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Woman with hearing loss gets hearing aid to slow down her dementia and completes a puzzle.

Treating your loss of hearing can be helpful for your brain. At least, that’s according to a new study by a team of researchers out of the University of Manchester. Over the period of about 20 years (1996 to 2014), nearly 2000 men and women were looked at by these researchers. The striking outcome? Dementia can be slowed by as much as 75% by treating loss of hearing.

That is not a small number.

But still, it’s not all all that surprising. That’s not to take away from the significance of the finding, of course, that kind of statistical correlation between hearing loss treatment and the struggle against dementia is noteworthy and eye-popping. But the insight we already have coordinates with these findings: treating your loss of hearing is vital to slowing cognitive decline as you age.

How am I Impacted by This Research?

You can’t always trust the information presented in scientific research because it can frequently be inconsistent. The reasons for that are long, diverse, and not all that pertinent to our topic here. The bottom line is: this new research is yet another piece of evidence that reveals untreated loss of hearing can lead to or exacerbate mental decline including dementia.

So what does this indicate for you? In certain ways, it’s pretty basic: if you’ve observed any potential indications of hearing loss, come see us as soon as you can. And, if you require a hearing aid, you need to definitely start wearing that hearing aid as advised.

Hearing Aids Assist in Preventing Dementia When You Use Them Correctly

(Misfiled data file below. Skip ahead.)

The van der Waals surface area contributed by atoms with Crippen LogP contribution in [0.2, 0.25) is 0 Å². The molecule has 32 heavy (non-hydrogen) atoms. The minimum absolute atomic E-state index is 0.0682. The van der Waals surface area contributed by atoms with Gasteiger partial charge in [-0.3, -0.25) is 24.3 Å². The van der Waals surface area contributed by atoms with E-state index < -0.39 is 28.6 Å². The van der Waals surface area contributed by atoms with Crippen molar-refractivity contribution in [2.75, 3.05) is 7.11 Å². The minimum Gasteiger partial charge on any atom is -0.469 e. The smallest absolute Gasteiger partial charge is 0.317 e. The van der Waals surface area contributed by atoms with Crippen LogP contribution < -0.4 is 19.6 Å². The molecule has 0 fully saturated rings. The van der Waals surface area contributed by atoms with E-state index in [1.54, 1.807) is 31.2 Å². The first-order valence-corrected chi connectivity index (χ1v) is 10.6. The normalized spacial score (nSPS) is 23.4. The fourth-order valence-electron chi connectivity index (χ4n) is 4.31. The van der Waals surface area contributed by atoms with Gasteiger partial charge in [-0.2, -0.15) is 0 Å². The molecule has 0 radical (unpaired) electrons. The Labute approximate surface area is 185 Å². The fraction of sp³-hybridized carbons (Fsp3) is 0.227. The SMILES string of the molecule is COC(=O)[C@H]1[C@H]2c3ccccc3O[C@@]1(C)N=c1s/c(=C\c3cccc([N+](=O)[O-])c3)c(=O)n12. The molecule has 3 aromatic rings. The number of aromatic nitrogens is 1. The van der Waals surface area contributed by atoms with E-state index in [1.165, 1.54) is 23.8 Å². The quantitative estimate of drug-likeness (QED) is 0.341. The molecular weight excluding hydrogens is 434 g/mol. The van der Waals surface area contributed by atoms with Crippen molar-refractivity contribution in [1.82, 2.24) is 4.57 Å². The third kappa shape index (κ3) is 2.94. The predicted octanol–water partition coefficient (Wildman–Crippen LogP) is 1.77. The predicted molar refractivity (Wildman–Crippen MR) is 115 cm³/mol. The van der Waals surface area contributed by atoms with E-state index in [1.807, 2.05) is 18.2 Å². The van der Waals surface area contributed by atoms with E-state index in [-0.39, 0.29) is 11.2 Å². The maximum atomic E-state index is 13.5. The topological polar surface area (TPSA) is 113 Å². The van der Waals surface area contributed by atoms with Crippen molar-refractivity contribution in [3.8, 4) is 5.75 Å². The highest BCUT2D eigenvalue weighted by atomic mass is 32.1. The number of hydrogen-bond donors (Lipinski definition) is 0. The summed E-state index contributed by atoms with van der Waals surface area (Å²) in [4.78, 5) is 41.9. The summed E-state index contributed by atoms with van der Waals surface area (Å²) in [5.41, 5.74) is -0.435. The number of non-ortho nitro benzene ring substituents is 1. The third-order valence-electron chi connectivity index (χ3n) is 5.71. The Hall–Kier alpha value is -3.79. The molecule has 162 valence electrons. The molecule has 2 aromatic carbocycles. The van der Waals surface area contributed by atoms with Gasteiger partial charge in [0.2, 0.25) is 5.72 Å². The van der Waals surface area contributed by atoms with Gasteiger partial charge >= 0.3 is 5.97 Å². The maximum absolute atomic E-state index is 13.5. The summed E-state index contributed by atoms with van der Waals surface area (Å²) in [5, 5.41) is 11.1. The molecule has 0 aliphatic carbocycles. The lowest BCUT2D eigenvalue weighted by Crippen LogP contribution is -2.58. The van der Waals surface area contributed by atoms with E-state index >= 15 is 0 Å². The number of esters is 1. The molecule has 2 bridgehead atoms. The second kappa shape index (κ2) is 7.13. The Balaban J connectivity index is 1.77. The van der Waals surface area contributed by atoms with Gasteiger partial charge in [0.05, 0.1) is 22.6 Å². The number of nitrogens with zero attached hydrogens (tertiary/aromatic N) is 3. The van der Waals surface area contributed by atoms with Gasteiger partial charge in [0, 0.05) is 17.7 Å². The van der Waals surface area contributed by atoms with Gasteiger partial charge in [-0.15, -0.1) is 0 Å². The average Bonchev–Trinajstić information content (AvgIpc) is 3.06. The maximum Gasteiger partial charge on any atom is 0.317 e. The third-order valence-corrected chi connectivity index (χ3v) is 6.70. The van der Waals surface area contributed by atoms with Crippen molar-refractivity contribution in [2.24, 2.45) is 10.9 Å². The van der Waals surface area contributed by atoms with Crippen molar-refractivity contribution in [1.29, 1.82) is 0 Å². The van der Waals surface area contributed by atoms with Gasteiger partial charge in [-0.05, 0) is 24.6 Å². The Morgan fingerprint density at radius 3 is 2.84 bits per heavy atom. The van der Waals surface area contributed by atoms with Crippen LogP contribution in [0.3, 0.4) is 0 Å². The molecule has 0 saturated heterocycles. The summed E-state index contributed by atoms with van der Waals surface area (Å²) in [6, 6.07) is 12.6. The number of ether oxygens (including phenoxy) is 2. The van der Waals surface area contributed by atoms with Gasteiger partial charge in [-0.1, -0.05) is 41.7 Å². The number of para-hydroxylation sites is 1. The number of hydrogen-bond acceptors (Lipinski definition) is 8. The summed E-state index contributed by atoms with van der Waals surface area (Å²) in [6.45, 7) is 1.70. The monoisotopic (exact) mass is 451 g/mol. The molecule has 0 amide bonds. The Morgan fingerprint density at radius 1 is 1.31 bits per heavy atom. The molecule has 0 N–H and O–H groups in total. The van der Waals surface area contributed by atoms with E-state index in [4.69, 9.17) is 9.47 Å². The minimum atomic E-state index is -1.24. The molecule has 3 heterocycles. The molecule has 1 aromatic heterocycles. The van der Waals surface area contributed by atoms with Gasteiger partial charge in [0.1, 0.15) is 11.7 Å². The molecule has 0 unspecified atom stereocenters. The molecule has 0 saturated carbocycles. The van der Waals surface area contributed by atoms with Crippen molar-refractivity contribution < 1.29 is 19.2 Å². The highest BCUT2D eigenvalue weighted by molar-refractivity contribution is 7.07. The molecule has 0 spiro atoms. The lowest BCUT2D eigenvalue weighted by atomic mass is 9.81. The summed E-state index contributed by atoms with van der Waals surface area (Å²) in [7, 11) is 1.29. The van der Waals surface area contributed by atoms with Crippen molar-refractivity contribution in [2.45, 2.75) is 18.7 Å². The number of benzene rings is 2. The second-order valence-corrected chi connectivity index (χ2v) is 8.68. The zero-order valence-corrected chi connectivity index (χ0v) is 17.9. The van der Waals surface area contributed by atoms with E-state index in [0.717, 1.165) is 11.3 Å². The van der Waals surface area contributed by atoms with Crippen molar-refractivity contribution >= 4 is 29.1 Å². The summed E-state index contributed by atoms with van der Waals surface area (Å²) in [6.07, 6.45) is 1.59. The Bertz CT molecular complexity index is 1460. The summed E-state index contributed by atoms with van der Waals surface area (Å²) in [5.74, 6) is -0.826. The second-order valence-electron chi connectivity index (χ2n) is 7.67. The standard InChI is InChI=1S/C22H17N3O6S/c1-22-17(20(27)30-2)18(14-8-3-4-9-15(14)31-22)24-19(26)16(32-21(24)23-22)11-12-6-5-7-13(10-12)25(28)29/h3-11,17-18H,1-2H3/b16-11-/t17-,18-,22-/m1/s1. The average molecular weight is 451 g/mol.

Unfortunately, when most people are prescribed with hearing aids, they don’t always instantly get into the habit of using them. The usual reasons why include:

  • The way that the hearing aid is supposed to work, doesn’t seem to be the way it’s currently working. Many people need to have their settings adjusted, and calibration problems are definitely something that can be addressed by our hearing specialists.
  • Voices are difficult to understand. Your brain doesn’t always instantly adapt to hearing voices. There are things we can suggest, like reading along with an audiobook, that can help make this endeavor go more smoothly.
  • The hearing aid doesn’t feel as if it fits comfortably. If you are having this issue, please let us know. We can help make it fit better.
  • The way hearing aids look concerns you. Nowadays, we have lots of variations available which might amaze you. Plus, many hearing aid styles are manufactured to be very unobtrusive.

Your future mental abilities and even your health in general are clearly affected by using hearing aids. We can help if you’re trying to cope with any of the above. Quite often the solution will take time or patience, but working with your hearing professional to ensure your hearing aids are working for you is a part of the process.

It’s more significant than ever to deal with your hearing loss particularly in the light of the new evidence. Hearing aids are protecting your hearing health and your mental health so it’s vital to take that treatment seriously.

What’s The Link Between Dementia And Hearing Aids?

So what’s the real connection between loss of hearing and dementia? Scientists themselves aren’t completely certain, but some theories are associated with social isolation. Many people, when faced with hearing loss, become less socially involved. Yet another theory relates to sensory stimulation. All senses trigger activity in the brain, and some scientists theorize that losing stimulation can lead to cognitive decline over time.

Your hearing aid helps you hear better. And that can help keep your brain active, providing a more powerful natural safeguard against dementia and cognitive decline. That’s why dealing with hearing loss can slow dementia by as much as 75% percent and why it shouldn’t be unexpected that there is a connection between the two.